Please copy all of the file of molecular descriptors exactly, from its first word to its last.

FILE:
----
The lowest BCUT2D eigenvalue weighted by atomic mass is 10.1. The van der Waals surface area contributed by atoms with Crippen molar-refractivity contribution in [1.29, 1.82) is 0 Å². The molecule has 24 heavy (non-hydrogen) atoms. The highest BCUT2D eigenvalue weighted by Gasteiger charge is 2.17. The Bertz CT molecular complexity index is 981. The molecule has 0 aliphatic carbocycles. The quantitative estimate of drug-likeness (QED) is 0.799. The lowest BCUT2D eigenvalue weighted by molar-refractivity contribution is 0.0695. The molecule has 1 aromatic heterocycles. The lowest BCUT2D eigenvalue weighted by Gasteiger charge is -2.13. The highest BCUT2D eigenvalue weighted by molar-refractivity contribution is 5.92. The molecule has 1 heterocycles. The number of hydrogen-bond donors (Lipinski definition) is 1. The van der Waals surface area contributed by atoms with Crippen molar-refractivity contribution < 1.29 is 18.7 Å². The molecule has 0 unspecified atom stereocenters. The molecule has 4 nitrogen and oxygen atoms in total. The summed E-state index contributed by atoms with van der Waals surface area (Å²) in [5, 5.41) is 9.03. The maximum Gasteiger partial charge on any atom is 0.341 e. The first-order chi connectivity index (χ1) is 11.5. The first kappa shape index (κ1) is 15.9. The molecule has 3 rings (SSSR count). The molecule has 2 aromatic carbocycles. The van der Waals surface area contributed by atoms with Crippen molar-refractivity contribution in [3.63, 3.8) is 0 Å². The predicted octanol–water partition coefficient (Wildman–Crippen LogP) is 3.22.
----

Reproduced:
The lowest BCUT2D eigenvalue weighted by atomic mass is 10.1. The van der Waals surface area contributed by atoms with Crippen molar-refractivity contribution in [1.29, 1.82) is 0 Å². The molecule has 24 heavy (non-hydrogen) atoms. The highest BCUT2D eigenvalue weighted by Gasteiger charge is 2.17. The Bertz CT molecular complexity index is 981. The molecule has 0 aliphatic carbocycles. The quantitative estimate of drug-likeness (QED) is 0.799. The lowest BCUT2D eigenvalue weighted by molar-refractivity contribution is 0.0695. The molecule has 1 aromatic heterocycles. The lowest BCUT2D eigenvalue weighted by Gasteiger charge is -2.13. The highest BCUT2D eigenvalue weighted by molar-refractivity contribution is 5.92. The molecule has 1 heterocycles. The number of hydrogen-bond donors (Lipinski definition) is 1. The van der Waals surface area contributed by atoms with Crippen molar-refractivity contribution < 1.29 is 18.7 Å². The molecule has 0 unspecified atom stereocenters. The molecule has 4 nitrogen and oxygen atoms in total. The summed E-state index contributed by atoms with van der Waals surface area (Å²) in [5, 5.41) is 9.03. The maximum Gasteiger partial charge on any atom is 0.341 e. The first-order chi connectivity index (χ1) is 11.5. The first kappa shape index (κ1) is 15.9. The molecule has 3 rings (SSSR count). The molecule has 2 aromatic carbocycles. The van der Waals surface area contributed by atoms with Crippen molar-refractivity contribution in [3.63, 3.8) is 0 Å². The predicted octanol–water partition coefficient (Wildman–Crippen LogP) is 3.22.